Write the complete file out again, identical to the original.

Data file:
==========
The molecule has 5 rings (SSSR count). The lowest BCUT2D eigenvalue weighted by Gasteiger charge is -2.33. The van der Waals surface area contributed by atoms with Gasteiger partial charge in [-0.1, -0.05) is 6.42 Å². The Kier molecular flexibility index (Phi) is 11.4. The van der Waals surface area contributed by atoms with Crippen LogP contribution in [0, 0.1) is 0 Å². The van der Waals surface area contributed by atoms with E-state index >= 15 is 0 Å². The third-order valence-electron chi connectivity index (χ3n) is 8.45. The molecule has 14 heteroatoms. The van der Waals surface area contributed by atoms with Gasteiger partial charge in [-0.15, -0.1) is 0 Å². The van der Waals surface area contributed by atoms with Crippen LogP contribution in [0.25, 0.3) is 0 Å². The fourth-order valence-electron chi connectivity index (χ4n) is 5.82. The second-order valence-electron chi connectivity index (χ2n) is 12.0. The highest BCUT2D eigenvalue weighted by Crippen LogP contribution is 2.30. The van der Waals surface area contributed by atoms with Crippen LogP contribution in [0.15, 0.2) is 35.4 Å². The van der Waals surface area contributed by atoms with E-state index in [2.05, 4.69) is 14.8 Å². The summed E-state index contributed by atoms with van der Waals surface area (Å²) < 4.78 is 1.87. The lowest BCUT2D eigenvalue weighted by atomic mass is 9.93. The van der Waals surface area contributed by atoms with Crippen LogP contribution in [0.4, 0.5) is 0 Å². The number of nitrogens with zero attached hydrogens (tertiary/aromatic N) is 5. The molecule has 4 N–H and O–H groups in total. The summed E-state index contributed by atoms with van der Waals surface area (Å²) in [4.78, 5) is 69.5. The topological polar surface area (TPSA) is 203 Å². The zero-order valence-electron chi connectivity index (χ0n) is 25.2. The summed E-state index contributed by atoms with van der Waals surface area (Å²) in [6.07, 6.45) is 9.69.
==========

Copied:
The molecule has 5 rings (SSSR count). The lowest BCUT2D eigenvalue weighted by Gasteiger charge is -2.33. The van der Waals surface area contributed by atoms with Gasteiger partial charge in [-0.1, -0.05) is 6.42 Å². The Kier molecular flexibility index (Phi) is 11.4. The van der Waals surface area contributed by atoms with Crippen LogP contribution in [0, 0.1) is 0 Å². The van der Waals surface area contributed by atoms with E-state index >= 15 is 0 Å². The third-order valence-electron chi connectivity index (χ3n) is 8.45. The molecule has 14 heteroatoms. The van der Waals surface area contributed by atoms with Gasteiger partial charge in [-0.15, -0.1) is 0 Å². The van der Waals surface area contributed by atoms with Crippen LogP contribution in [0.25, 0.3) is 0 Å². The fourth-order valence-electron chi connectivity index (χ4n) is 5.82. The second-order valence-electron chi connectivity index (χ2n) is 12.0. The highest BCUT2D eigenvalue weighted by Crippen LogP contribution is 2.30. The van der Waals surface area contributed by atoms with Crippen LogP contribution in [0.15, 0.2) is 35.4 Å². The van der Waals surface area contributed by atoms with E-state index in [2.05, 4.69) is 14.8 Å². The summed E-state index contributed by atoms with van der Waals surface area (Å²) < 4.78 is 1.87. The lowest BCUT2D eigenvalue weighted by atomic mass is 9.93. The van der Waals surface area contributed by atoms with Crippen LogP contribution in [0.4, 0.5) is 0 Å². The number of nitrogens with zero attached hydrogens (tertiary/aromatic N) is 5. The molecule has 4 N–H and O–H groups in total. The summed E-state index contributed by atoms with van der Waals surface area (Å²) in [4.78, 5) is 69.5. The topological polar surface area (TPSA) is 203 Å². The zero-order valence-electron chi connectivity index (χ0n) is 25.2. The summed E-state index contributed by atoms with van der Waals surface area (Å²) in [6.07, 6.45) is 9.69.